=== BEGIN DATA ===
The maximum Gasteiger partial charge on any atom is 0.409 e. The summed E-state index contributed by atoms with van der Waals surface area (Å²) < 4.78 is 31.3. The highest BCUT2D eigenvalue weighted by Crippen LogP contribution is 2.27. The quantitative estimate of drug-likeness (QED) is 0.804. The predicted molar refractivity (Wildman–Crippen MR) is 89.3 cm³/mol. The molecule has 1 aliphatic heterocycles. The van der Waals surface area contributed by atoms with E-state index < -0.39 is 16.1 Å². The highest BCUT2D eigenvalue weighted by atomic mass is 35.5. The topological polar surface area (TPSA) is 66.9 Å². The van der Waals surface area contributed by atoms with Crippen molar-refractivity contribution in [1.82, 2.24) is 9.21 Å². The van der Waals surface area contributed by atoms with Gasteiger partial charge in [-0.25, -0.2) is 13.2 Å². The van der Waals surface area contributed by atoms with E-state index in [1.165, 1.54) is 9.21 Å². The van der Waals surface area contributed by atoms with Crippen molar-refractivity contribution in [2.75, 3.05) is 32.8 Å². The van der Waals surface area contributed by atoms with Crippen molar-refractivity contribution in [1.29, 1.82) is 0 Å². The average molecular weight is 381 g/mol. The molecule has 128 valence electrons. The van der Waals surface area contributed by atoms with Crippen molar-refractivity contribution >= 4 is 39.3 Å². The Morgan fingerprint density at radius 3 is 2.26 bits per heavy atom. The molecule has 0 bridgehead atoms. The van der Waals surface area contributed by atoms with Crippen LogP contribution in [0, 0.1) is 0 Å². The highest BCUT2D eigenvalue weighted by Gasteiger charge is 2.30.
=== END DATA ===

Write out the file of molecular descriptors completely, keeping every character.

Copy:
The maximum Gasteiger partial charge on any atom is 0.409 e. The summed E-state index contributed by atoms with van der Waals surface area (Å²) < 4.78 is 31.3. The highest BCUT2D eigenvalue weighted by Crippen LogP contribution is 2.27. The quantitative estimate of drug-likeness (QED) is 0.804. The predicted molar refractivity (Wildman–Crippen MR) is 89.3 cm³/mol. The molecule has 1 aliphatic heterocycles. The van der Waals surface area contributed by atoms with E-state index < -0.39 is 16.1 Å². The highest BCUT2D eigenvalue weighted by atomic mass is 35.5. The topological polar surface area (TPSA) is 66.9 Å². The van der Waals surface area contributed by atoms with Crippen molar-refractivity contribution in [1.82, 2.24) is 9.21 Å². The van der Waals surface area contributed by atoms with Gasteiger partial charge in [-0.25, -0.2) is 13.2 Å². The van der Waals surface area contributed by atoms with E-state index in [1.165, 1.54) is 9.21 Å². The van der Waals surface area contributed by atoms with Crippen molar-refractivity contribution in [2.75, 3.05) is 32.8 Å². The van der Waals surface area contributed by atoms with Crippen molar-refractivity contribution in [1.29, 1.82) is 0 Å². The average molecular weight is 381 g/mol. The molecule has 128 valence electrons. The van der Waals surface area contributed by atoms with Crippen molar-refractivity contribution >= 4 is 39.3 Å². The Morgan fingerprint density at radius 3 is 2.26 bits per heavy atom. The molecule has 0 bridgehead atoms. The van der Waals surface area contributed by atoms with Crippen LogP contribution in [0, 0.1) is 0 Å². The highest BCUT2D eigenvalue weighted by Gasteiger charge is 2.30.